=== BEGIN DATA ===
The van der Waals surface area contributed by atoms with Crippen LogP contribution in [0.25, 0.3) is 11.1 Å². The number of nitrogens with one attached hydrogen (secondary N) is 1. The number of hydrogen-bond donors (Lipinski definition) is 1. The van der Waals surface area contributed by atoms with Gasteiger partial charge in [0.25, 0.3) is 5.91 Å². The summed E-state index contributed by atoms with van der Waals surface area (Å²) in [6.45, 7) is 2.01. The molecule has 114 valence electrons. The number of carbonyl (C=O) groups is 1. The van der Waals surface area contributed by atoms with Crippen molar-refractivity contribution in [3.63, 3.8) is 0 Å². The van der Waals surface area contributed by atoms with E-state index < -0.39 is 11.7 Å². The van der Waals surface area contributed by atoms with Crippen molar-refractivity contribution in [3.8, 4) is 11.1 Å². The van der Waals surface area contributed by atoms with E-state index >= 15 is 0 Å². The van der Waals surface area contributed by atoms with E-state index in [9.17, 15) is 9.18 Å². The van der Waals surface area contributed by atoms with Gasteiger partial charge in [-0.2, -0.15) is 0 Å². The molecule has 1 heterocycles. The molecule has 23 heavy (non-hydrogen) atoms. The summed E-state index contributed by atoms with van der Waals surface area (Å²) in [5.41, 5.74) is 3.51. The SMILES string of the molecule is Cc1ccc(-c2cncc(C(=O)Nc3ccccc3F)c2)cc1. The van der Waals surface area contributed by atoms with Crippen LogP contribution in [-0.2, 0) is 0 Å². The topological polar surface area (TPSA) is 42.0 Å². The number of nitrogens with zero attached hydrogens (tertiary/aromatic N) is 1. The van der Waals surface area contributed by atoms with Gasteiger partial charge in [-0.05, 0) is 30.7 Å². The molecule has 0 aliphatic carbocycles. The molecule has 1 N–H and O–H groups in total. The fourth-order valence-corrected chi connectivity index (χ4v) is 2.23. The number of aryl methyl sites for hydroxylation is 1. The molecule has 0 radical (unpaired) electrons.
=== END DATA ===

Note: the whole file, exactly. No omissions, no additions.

The van der Waals surface area contributed by atoms with Crippen LogP contribution in [0.25, 0.3) is 11.1 Å². The number of nitrogens with one attached hydrogen (secondary N) is 1. The number of hydrogen-bond donors (Lipinski definition) is 1. The van der Waals surface area contributed by atoms with Gasteiger partial charge in [0.25, 0.3) is 5.91 Å². The summed E-state index contributed by atoms with van der Waals surface area (Å²) in [6.45, 7) is 2.01. The molecule has 114 valence electrons. The number of carbonyl (C=O) groups is 1. The van der Waals surface area contributed by atoms with Crippen molar-refractivity contribution in [3.63, 3.8) is 0 Å². The van der Waals surface area contributed by atoms with E-state index < -0.39 is 11.7 Å². The van der Waals surface area contributed by atoms with Crippen molar-refractivity contribution in [3.8, 4) is 11.1 Å². The van der Waals surface area contributed by atoms with E-state index >= 15 is 0 Å². The van der Waals surface area contributed by atoms with E-state index in [9.17, 15) is 9.18 Å². The van der Waals surface area contributed by atoms with Gasteiger partial charge in [-0.2, -0.15) is 0 Å². The molecule has 1 heterocycles. The molecule has 23 heavy (non-hydrogen) atoms. The summed E-state index contributed by atoms with van der Waals surface area (Å²) in [5.41, 5.74) is 3.51. The SMILES string of the molecule is Cc1ccc(-c2cncc(C(=O)Nc3ccccc3F)c2)cc1. The van der Waals surface area contributed by atoms with Crippen LogP contribution in [-0.2, 0) is 0 Å². The topological polar surface area (TPSA) is 42.0 Å². The number of nitrogens with zero attached hydrogens (tertiary/aromatic N) is 1. The van der Waals surface area contributed by atoms with Gasteiger partial charge in [-0.05, 0) is 30.7 Å². The molecule has 0 aliphatic carbocycles. The molecule has 1 N–H and O–H groups in total. The fourth-order valence-corrected chi connectivity index (χ4v) is 2.23. The number of aryl methyl sites for hydroxylation is 1. The molecule has 0 radical (unpaired) electrons.